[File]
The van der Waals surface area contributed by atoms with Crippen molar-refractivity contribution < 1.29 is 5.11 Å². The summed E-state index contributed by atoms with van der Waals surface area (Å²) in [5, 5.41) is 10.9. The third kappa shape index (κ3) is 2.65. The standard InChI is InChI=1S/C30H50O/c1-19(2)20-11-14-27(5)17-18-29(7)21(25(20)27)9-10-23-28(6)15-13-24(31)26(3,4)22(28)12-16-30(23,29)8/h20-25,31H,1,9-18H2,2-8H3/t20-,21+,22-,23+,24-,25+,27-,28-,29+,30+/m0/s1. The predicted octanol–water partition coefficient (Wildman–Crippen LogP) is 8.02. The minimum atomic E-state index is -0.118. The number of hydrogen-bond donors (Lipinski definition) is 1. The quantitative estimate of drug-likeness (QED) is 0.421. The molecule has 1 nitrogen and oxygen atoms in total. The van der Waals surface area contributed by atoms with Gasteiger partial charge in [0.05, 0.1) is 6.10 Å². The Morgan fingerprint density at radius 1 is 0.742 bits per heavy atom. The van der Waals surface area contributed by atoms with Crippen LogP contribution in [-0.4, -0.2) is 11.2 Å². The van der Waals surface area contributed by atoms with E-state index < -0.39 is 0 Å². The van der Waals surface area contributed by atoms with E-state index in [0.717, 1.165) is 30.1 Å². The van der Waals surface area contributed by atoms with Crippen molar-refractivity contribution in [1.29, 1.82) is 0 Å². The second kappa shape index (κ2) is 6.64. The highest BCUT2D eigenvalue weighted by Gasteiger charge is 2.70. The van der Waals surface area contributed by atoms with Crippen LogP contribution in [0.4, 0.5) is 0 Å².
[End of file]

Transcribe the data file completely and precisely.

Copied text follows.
The van der Waals surface area contributed by atoms with Crippen molar-refractivity contribution < 1.29 is 5.11 Å². The summed E-state index contributed by atoms with van der Waals surface area (Å²) in [5, 5.41) is 10.9. The third kappa shape index (κ3) is 2.65. The standard InChI is InChI=1S/C30H50O/c1-19(2)20-11-14-27(5)17-18-29(7)21(25(20)27)9-10-23-28(6)15-13-24(31)26(3,4)22(28)12-16-30(23,29)8/h20-25,31H,1,9-18H2,2-8H3/t20-,21+,22-,23+,24-,25+,27-,28-,29+,30+/m0/s1. The predicted octanol–water partition coefficient (Wildman–Crippen LogP) is 8.02. The minimum atomic E-state index is -0.118. The number of hydrogen-bond donors (Lipinski definition) is 1. The quantitative estimate of drug-likeness (QED) is 0.421. The molecule has 1 nitrogen and oxygen atoms in total. The van der Waals surface area contributed by atoms with Gasteiger partial charge in [0.05, 0.1) is 6.10 Å². The Morgan fingerprint density at radius 1 is 0.742 bits per heavy atom. The van der Waals surface area contributed by atoms with Crippen LogP contribution in [-0.4, -0.2) is 11.2 Å². The van der Waals surface area contributed by atoms with E-state index < -0.39 is 0 Å². The van der Waals surface area contributed by atoms with E-state index in [0.717, 1.165) is 30.1 Å². The van der Waals surface area contributed by atoms with Crippen molar-refractivity contribution in [1.29, 1.82) is 0 Å². The second kappa shape index (κ2) is 6.64. The highest BCUT2D eigenvalue weighted by Gasteiger charge is 2.70. The van der Waals surface area contributed by atoms with Crippen LogP contribution in [0.4, 0.5) is 0 Å².